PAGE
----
We had a health scare last week with the newest member of the household. It made me confront for the first time how we would break the news to our child and cope with the death of a loving family pet. When it comes to animals, though, I’m a very effective grief counselor. I go to pieces. I try to remember it’s the last act of love for a dying pet when they’re suffering and unable to die on their own terms.
OK. That’s the rambling set-up. The back-story.
For years, my wife and daughter have threatened to get a dog. It took us two tries, but we finally welcomed Oliver into our home, joining the four cats in residence. No conflict here – Oliver was smaller and outweighed by each of the four cats. He’s a Chihuahua mix, with stumpy little legs, a gray muzzle, and a heart as big as Donald Trump’s ego.
Oliver immediately became part of our family. Don’t get me wrong — I’ve always been and will remain devoted to cats. But little Oliver has won me over with his devotion, his openness, his games of tuggie, and not the least of which, the way my wife and daughter light up around him.
That’s why we were alarmed three weeks ago when discovered a lump on his belly.
When we discovered the lump on Oliver’s belly, we were concerned. We couldn’t determine if it had been there all along and we just didn’t notice it before. We agreed to keep an eye on Oliver and call the vet if there was any change.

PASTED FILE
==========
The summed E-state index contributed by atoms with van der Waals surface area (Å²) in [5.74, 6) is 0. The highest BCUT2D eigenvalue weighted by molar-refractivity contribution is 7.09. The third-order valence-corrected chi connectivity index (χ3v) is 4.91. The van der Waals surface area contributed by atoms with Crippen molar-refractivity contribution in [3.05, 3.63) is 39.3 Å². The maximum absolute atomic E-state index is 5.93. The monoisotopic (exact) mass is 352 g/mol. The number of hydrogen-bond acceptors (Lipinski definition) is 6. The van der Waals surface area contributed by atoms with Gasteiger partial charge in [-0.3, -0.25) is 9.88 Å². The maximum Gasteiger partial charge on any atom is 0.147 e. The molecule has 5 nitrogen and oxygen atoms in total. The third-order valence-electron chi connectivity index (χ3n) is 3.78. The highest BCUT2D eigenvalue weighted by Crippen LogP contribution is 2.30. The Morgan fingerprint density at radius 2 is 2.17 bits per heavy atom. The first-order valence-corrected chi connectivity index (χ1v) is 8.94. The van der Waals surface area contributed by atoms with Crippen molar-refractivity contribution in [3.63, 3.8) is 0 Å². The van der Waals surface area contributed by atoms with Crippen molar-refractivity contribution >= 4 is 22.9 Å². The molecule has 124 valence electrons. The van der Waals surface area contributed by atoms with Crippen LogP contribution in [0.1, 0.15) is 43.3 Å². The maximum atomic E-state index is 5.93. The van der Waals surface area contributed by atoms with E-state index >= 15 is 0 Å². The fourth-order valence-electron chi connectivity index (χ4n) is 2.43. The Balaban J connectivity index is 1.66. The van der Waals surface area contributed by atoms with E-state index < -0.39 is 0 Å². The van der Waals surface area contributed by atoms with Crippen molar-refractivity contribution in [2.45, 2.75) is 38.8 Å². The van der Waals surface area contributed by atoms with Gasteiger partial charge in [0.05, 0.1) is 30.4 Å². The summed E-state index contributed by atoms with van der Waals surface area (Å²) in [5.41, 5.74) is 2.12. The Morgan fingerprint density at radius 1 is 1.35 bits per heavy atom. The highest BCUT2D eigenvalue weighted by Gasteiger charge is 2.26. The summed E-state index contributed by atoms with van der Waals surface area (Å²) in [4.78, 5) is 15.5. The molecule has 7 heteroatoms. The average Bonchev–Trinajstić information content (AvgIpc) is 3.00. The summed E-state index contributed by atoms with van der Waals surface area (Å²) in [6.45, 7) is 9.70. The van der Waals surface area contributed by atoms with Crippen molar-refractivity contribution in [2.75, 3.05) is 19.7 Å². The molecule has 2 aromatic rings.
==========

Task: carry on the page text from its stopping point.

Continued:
It changed. The lump had doubled to golf-ball size. Being the pessimist I am, the worst-case scenario played in my mind. How would we stand strong for our daughter?
Of course, her mother and I didn’t share any grave misgivings with our daughter about Oliver.(Her mother being nowhere near the pessimist I am, will certainly scoff at my fears.)
On the way to the vet’s office, I’m trying to create in my mind a plan to handle bad news.
While in the vet’s examining room that day, we learned something very important about canine anatomy: They have belly buttons. And sometimes they get hernias in their belly buttons, just like humans do. Those hernias can move in and puff out a bit, but they are rarely a problem.
Oliver had a hernia in his belly button. Nothing dangerous, threatening or worthy of further medical attention.
I didn’t even know dogs had belly buttons, but I’ve seen enough kitten births that I should have realized that animal umbilical cords attach somewhere.
Relief. I don’t think our daughter understood just how relieved I was. I wasn’t ready to have that talk with her. When it does happen, she’ll take after her mother — and no doubt handle it better than me.
Then, this groaner popped into my head: You could say we were barking up the wrong tree.